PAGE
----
medical students on the Covid frontline

Abbi Bow, a second-year medical student at the University of Bristol, was just 19 when she began working at one of the city’s hospitals on the Covid frontline.

“I realise it is a young age to see and work with people on the edge of life,” she said. “And I do think a lot about the patients I looked after who didn’t make it. I remember their names and faces. I don’t know if that will ever leave me. Sometimes I see a person in the street who looks like a patient that died and it hits you – you’re back there with them.”

But Bow turns this into a positive. “After I become a doctor I will have already been exposed to so much. Learning how to cope with this now will be a benefit in the long term.”

When they worked for their A-levels and dreamed of medical

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County residents resolve for healthier new year | News

Some Schuylkill County residents are looking forward to the new year with resolutions to be healthier and happier in 2021.

Mary Ann Mullen, New Ringgold, said she always resolves to stay in shape and be healthy.

This year, she added that she hopes to be able to move forward past the pandemic.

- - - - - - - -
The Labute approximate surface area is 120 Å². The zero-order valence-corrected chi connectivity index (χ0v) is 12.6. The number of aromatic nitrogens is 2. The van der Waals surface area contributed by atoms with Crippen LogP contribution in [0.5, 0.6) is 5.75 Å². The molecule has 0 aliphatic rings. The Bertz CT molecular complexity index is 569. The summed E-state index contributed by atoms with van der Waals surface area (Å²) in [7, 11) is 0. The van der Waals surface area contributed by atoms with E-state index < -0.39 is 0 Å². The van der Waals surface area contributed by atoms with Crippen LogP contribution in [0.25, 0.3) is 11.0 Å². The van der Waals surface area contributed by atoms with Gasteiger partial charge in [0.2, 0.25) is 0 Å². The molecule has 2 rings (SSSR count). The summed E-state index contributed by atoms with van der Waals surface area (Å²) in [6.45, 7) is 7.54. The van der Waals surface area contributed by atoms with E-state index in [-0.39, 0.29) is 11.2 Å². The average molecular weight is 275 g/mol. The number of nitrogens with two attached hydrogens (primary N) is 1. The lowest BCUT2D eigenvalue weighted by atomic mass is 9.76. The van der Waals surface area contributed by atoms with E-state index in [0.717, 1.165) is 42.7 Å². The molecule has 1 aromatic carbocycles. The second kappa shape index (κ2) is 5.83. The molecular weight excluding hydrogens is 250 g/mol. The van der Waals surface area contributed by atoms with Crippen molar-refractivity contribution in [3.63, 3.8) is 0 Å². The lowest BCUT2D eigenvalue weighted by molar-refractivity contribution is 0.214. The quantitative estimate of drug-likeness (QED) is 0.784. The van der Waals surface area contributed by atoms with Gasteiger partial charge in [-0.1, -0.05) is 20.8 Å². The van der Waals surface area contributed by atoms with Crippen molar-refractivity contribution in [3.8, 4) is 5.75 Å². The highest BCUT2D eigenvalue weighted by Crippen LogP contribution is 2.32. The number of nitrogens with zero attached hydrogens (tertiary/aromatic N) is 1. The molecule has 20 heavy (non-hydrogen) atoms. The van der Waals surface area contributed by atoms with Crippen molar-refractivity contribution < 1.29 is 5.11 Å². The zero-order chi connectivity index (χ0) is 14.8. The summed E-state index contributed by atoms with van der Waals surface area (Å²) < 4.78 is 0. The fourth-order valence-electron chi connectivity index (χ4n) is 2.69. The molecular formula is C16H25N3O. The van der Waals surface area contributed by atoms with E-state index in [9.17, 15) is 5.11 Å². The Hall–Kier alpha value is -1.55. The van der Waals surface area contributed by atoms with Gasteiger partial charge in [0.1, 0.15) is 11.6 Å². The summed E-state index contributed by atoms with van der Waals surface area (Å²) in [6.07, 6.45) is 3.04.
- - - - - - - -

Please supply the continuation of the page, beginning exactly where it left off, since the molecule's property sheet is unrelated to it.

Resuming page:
“No more COVID and a healthy new year,” Mullen said. “I hope everybody moves on in the new year.”

John Vadyak, Schuylkill Haven, said he is happy 2020 is ending, and he hopes next year will be different.

“I want to be more healthy and to be able to get out and about more,” Vadyak said.

For Lacie Hemerly, Pottsville, this year has been difficult, and has shown her that “life’s too short.”

“Just to live life every day,” Hemerly said of her resolution.

Hemerly said despite the challenges of this year, she is optimistic for the

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‘Healthy Washington’ Reopening Phases Announced: What To Know

OLYMPIA, WA — Washington Governor Jay Inslee has announced a new, phased reopening plan which will gradually allow select industries to go back to work.

The plan, called “Healthy Washington,” replaces the older four-phase Safe Start plan. Safe Start was announced early in the pandemic and used for months, but was scrapped in the fall, when a record-breaking surge in transmissions pushed state leaders to cancel the current phases in favor of new, stricter statewide regulations.

Now that Washington has finally begun to see improvement battling the winter surge, leaders say it’s time to consider greater reopenings.

“We’re seeing some signs that disease growth has slowed for COVID-19,” said Dr. Umair Shah, Washington’s new secretary of health. “In fact, it has even leveled off in many communities across the state.”

As the governor noted at his conference Tuesday, it will be a few days at least before any of

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